The ACA’s controversial Independent Payment Advisory Board (IPAB) is charged with submitting detailed proposals to Congress and the President to reduce Medicare per-capita spending if projected spending growth exceeds a specified target based initially on inflation and then growth in the economy. IPAB’s proposals will go into effect automatically unless Congress enacts alternative legislation to achieve the required savings (with certain exceptions). The ACA authorizes the IPAB’s first recommendations to be submitted by January 2014 for implementation in 2015 if the Medicare per capita target growth rate is exceeded. The CMS Office of the Actuary has just determined, however, that the Medicare spending target will not be triggered for 2015, and as a result IPAB savings proposals will not be needed for that year. Specifically, in an April 30, 2013 memo, the Actuary explained that because the projected 5-year Medicare per capita growth rate (1.15%) for the period of 2011 to 2015 does not exceed the Medicare per capita target growth rate (3.03%), there is no applicable savings target for 2015. Note that to date, no members have been appointed to the IPAB, and there have been repeated legislative attempts to repeal the IPAB provision (although the Obama Administration’s proposed FY 2014 budget would strengthen the IPAB by reducing the target rate of Medicare cost growth that triggers IPAB recommendations).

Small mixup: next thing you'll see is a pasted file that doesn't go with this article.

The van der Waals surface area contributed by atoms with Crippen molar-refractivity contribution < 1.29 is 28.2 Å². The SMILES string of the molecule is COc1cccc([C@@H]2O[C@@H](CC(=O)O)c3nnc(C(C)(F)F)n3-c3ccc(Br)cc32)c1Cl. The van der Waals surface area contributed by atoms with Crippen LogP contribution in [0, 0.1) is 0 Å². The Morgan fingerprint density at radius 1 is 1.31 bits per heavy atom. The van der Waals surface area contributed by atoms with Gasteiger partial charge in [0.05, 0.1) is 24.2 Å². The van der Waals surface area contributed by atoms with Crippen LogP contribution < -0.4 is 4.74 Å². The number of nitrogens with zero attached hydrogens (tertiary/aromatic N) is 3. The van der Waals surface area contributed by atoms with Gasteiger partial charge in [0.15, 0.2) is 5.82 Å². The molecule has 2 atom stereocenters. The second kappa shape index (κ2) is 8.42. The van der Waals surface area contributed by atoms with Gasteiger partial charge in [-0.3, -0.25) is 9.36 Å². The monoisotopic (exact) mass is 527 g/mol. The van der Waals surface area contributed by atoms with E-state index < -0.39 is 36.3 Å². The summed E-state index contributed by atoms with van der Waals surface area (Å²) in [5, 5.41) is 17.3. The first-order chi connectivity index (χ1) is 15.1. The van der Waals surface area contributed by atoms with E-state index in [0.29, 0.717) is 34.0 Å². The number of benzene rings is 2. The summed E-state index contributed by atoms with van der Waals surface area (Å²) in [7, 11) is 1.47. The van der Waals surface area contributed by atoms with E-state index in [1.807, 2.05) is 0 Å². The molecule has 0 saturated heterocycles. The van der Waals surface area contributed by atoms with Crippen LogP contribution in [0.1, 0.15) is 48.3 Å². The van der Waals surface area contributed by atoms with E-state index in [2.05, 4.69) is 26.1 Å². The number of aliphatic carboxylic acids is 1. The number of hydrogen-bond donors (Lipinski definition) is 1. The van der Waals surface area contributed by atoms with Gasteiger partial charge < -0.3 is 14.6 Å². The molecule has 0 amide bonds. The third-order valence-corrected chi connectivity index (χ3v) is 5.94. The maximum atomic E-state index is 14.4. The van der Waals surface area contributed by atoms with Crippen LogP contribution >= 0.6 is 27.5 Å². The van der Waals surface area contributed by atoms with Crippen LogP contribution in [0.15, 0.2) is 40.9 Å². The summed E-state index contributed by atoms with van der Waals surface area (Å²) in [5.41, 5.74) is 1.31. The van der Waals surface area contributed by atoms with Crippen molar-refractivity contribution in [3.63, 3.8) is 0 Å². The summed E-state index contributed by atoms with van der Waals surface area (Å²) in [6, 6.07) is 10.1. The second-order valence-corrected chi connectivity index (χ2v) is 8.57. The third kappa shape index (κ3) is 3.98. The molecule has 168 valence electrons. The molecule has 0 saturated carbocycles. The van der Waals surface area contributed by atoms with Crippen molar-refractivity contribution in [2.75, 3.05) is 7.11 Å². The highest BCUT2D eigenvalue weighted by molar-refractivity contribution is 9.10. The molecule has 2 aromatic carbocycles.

The Senate Finance Committee held a hearing on the President’s proposed HHS budget for FY 2013. The House Ways and Means Committee is holding a hearing on the HHS budget proposal on February 28; the budget also will be the focus of a House Energy and Commerce Committee hearing on March 1, 2012. Also looking ahead, the following health policy hearings and markups have been scheduled: